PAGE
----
Above: Raw gameplay footage of a base capture campaign mission I played.
If all of your pilots die in BattleTech, you don't lose. It's a big setback for your mercenary company, but hey, there's always more procedurally-generated mechwarriors willing to jump into the cockpit for cash.
If all of your mechs die in BattleTech, you also don't lose. It's a massive setback, or as game director Mike McCain tells me, "Losing an entire mech is an order of magnitude worse than losing a mechwarrior." Still, even if all your hardware gets blown up by lasers you can still take out a loan, buy some more mechs, and try to grind a few missions to pay off your debt. "People are easier to replace than the mechs, as horrible as that sounds," says McCain.
BattleTech's only loss condition is bankruptcy. As the leader of a mercenary outfit, your focus in the singleplayer campaign is on helping an ousted leader, Lady Kamea Arano, to liberate her people. But as you're lining up long-range missile shots against Arano's enemies, you'll also have to consider the economics of running a freelance team of pilots, mechanics, and medics and keeping your mechs, equipment, and ship in shape.
Inside your spaceship, the Argo, there's a room past the MechBay, navigation console, and other stations where you can examine your budget. Here, everything gets tallied up: the cost of ship upgrades, mech upkeep, and pay for your pilots, doctors, and mech technicians. It's not a granular, sim-like Excel sheet or anything—for example, you set a single, shared pay rate for all your pilots, rather than typing out salaries for each character.
But unlike other games in the genre, like XCOM 2, nearly everything in BattleTech costs credits. Repairing your mechs. Moving your ship on the galactic map. Even using a hyperjump costs extra, like passing through a cosmic tollbooth. Worrying about your bottom line might encourage you to build mechs that don't expend lots of ammo, because every missile or autocannon round you fire in BattleTech costs money to replace. If you're low on funds or underpaying your MechWarriors, you'll also encounter a set of special events on the Argo.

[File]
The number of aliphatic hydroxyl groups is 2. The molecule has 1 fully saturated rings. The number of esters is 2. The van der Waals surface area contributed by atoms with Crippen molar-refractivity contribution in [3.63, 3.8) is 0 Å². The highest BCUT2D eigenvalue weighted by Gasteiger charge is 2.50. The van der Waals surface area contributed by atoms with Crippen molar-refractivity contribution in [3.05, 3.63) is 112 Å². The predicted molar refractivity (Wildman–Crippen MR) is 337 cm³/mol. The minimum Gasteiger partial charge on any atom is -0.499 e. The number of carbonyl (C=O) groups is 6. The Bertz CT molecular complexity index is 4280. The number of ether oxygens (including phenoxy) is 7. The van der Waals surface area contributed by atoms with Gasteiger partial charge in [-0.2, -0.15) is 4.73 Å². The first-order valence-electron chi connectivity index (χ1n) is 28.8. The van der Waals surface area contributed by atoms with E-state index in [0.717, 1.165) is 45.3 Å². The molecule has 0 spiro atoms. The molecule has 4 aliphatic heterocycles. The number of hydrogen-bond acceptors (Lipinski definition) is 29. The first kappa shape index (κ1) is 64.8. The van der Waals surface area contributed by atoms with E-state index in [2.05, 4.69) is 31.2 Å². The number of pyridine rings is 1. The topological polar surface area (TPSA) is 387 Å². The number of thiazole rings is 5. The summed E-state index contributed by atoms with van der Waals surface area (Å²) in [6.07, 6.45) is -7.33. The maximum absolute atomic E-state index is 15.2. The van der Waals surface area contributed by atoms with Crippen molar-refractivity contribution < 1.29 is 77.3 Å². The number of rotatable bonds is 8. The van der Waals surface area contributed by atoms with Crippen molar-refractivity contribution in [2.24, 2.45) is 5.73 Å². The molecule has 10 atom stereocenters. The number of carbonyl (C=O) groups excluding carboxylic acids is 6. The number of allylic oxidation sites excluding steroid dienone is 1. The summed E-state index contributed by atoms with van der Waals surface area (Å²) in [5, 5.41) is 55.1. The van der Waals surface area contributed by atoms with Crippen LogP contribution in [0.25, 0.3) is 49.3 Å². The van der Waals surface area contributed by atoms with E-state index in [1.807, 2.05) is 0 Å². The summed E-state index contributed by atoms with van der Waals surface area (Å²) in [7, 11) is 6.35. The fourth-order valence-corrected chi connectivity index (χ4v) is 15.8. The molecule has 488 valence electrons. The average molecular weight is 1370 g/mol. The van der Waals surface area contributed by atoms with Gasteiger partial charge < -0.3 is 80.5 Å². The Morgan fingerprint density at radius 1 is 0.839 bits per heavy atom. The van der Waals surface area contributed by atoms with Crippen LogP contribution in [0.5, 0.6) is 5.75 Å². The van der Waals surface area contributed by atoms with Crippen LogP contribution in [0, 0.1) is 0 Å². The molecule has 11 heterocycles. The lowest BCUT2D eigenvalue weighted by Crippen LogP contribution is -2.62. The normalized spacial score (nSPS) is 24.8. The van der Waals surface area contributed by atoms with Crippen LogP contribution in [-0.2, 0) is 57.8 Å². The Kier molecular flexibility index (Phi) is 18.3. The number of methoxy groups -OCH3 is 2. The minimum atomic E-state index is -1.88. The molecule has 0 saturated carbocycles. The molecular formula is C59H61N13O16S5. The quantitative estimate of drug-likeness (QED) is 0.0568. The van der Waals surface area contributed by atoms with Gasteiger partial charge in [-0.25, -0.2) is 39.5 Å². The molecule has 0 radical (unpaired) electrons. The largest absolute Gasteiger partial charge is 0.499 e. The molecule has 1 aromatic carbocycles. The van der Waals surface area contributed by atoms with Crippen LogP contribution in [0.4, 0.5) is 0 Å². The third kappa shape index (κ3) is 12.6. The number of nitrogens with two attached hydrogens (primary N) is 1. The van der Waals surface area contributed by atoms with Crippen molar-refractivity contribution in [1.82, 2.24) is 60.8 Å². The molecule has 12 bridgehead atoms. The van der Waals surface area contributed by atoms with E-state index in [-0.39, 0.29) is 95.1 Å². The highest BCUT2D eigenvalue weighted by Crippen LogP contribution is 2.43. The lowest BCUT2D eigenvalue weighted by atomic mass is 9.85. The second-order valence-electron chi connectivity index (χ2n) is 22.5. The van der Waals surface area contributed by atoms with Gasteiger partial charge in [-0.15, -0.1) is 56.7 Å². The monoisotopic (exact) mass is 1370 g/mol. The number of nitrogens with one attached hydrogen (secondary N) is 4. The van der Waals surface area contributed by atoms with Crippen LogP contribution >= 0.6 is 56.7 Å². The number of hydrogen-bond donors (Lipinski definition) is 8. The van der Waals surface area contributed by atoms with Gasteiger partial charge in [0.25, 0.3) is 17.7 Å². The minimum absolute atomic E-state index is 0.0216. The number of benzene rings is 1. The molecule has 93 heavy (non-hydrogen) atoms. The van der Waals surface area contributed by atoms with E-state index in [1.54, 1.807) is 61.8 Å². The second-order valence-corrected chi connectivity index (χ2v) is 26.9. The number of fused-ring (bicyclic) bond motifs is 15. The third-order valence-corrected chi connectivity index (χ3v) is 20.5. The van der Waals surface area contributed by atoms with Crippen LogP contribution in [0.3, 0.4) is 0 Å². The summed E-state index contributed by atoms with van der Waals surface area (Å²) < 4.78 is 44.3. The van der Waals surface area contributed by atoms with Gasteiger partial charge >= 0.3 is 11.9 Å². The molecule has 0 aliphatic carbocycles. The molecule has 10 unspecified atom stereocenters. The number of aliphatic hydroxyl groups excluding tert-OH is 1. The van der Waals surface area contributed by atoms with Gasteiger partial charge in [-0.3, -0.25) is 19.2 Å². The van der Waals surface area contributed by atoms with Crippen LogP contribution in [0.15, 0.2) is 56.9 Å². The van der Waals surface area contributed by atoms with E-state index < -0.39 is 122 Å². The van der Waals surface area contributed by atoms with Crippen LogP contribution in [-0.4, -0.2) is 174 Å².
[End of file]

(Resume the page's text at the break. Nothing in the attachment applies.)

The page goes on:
You'll also have to weigh pay against salvage and your reputation with the factions you take missions from. In a 'negotiation' phase before each mission, you have a chance to set how many credits and how much salvage you'd like to earn. Demand less salvage and less pay, and you'll earn more reputation, a resource that will ultimately drive factions to trust you with harder jobs, or offer discounts at stores on planets they control.
Staying in the black
Although economic judgments are woven into BattleTech, managing your finances isn't meant to be punishing. "We don't intend this kind of financial failure to be constantly looming over your Mercenary career at every step," explains McCain. "The game is about growing your mercenary company, and helping the Restoration to liberate her people. Financial ruin should lurk in the distance—and incentivize players to improve their management efforts if it catches up to them—but the game isn't designed to be a constant battle for financial solvency."
As McCain says, you'll be warned well in advance if you're running low on credits. "We want to provide plenty of opportunities for the player to recover—whether by firing some MechWarriors, paying your crew less, selling off extra Mechs and gear, taking out a loan, or taking more challenging and lucrative contracts," he says.
What's interesting to me about the way BattleTech treats money is the way it influences the game's structure. Because bankruptcy is the only way your mercenary career can end, you can actually fail the main questline of the campaign and still continue playing, taking missions from other factions.
That main questline has you fighting on behalf of Lady Arano, leader of the Arano Restoration. She's been driven out of power by an authoritarian group known as The Directorate, led by her uncle. You'll probably want to help her out—not only will you miss out on the game's biggest story beats, but the Restoration pays really well, Harebrained Schemes tells me. If you do choose to ignore these "Restoration Missions," you'll see more and more planets swallowed up by the Directorate on BattleTech's galactic map. "If the story campaign is lost, the Restoration is extinguished and all Directorate-controlled planets become travel-able—and the Directorate becomes a possible client for mercenary missions in the game," says McCain.
In short: if you let the bad guys win, you can start working for them. Don't expect a bespoke 'Directorate campaign' to spring out of the ground if this happens, but it's still neat and unexpected that BattleTech's campaign structure is this malleable. "It's a significantly a bigger game than our Shadowrun games," says McCain, and then studio co-founder Mitch Gitelman, laughing, takes it a step further: "'Significantly' is an understated word. This is the biggest, most complex game we've ever made as a studio."
Harebrained Schemes isn't comfortable estimating how long a campaign will take to complete for an average player, from the hour I spent with it, BattleTech reads as a strategy RPG that you'll be able to grind pretty freely, taking procedurally-generated assassination, escort, base defense, base attack, or capture missions from the other factions that populate the map.
And while mod tools are off the table for the studio, that doesn't mean that BattleTech won't have any mods at all. "We are not offering mod support. We are also doing nothing to prevent it," says McCain.
I need to spend a full day or two with it to see how BattleTech's systems fit together, but my hope is that they congeal into something less like XCOM with robots, and more like a dynamic tabletop campaign made digital.